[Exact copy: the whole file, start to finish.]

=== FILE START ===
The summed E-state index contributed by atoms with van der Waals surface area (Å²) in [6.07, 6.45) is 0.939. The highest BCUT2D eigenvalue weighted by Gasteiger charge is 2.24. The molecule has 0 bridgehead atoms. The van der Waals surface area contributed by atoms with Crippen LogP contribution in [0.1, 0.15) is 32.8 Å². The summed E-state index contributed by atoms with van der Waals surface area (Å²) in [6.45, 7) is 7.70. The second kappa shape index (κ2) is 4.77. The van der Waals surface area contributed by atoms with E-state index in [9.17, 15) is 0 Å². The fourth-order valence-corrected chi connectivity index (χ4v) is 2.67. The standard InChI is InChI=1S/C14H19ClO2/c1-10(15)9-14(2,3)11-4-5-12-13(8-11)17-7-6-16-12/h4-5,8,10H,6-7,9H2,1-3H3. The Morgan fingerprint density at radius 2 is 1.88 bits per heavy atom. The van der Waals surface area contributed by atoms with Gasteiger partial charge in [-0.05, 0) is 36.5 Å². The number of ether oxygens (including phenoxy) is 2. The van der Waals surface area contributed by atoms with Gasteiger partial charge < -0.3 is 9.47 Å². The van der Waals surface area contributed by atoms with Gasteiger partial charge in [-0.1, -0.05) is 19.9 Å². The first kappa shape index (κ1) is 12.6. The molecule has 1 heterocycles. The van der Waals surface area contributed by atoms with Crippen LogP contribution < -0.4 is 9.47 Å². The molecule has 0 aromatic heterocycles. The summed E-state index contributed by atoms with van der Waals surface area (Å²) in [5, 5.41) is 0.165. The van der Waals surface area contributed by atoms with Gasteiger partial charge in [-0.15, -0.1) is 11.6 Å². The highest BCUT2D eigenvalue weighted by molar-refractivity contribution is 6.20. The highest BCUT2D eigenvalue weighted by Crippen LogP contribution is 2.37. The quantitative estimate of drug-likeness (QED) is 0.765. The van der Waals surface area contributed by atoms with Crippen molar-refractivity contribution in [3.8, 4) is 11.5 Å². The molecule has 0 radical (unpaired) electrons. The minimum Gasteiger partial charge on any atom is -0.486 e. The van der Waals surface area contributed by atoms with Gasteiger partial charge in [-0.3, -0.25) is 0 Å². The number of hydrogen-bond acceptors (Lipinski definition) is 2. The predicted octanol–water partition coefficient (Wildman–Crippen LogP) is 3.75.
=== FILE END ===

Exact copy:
The summed E-state index contributed by atoms with van der Waals surface area (Å²) in [6.07, 6.45) is 0.939. The highest BCUT2D eigenvalue weighted by Gasteiger charge is 2.24. The molecule has 0 bridgehead atoms. The van der Waals surface area contributed by atoms with Crippen LogP contribution in [0.1, 0.15) is 32.8 Å². The summed E-state index contributed by atoms with van der Waals surface area (Å²) in [6.45, 7) is 7.70. The second kappa shape index (κ2) is 4.77. The van der Waals surface area contributed by atoms with E-state index in [9.17, 15) is 0 Å². The fourth-order valence-corrected chi connectivity index (χ4v) is 2.67. The standard InChI is InChI=1S/C14H19ClO2/c1-10(15)9-14(2,3)11-4-5-12-13(8-11)17-7-6-16-12/h4-5,8,10H,6-7,9H2,1-3H3. The Morgan fingerprint density at radius 2 is 1.88 bits per heavy atom. The van der Waals surface area contributed by atoms with Gasteiger partial charge in [-0.05, 0) is 36.5 Å². The number of ether oxygens (including phenoxy) is 2. The van der Waals surface area contributed by atoms with Gasteiger partial charge < -0.3 is 9.47 Å². The van der Waals surface area contributed by atoms with Gasteiger partial charge in [-0.1, -0.05) is 19.9 Å². The first kappa shape index (κ1) is 12.6. The molecule has 1 heterocycles. The van der Waals surface area contributed by atoms with Crippen LogP contribution < -0.4 is 9.47 Å². The molecule has 0 aromatic heterocycles. The summed E-state index contributed by atoms with van der Waals surface area (Å²) in [5, 5.41) is 0.165. The van der Waals surface area contributed by atoms with Gasteiger partial charge in [-0.15, -0.1) is 11.6 Å². The highest BCUT2D eigenvalue weighted by molar-refractivity contribution is 6.20. The highest BCUT2D eigenvalue weighted by Crippen LogP contribution is 2.37. The quantitative estimate of drug-likeness (QED) is 0.765. The van der Waals surface area contributed by atoms with Crippen molar-refractivity contribution in [3.8, 4) is 11.5 Å². The molecule has 0 radical (unpaired) electrons. The minimum Gasteiger partial charge on any atom is -0.486 e. The van der Waals surface area contributed by atoms with Gasteiger partial charge in [-0.3, -0.25) is 0 Å². The number of hydrogen-bond acceptors (Lipinski definition) is 2. The predicted octanol–water partition coefficient (Wildman–Crippen LogP) is 3.75.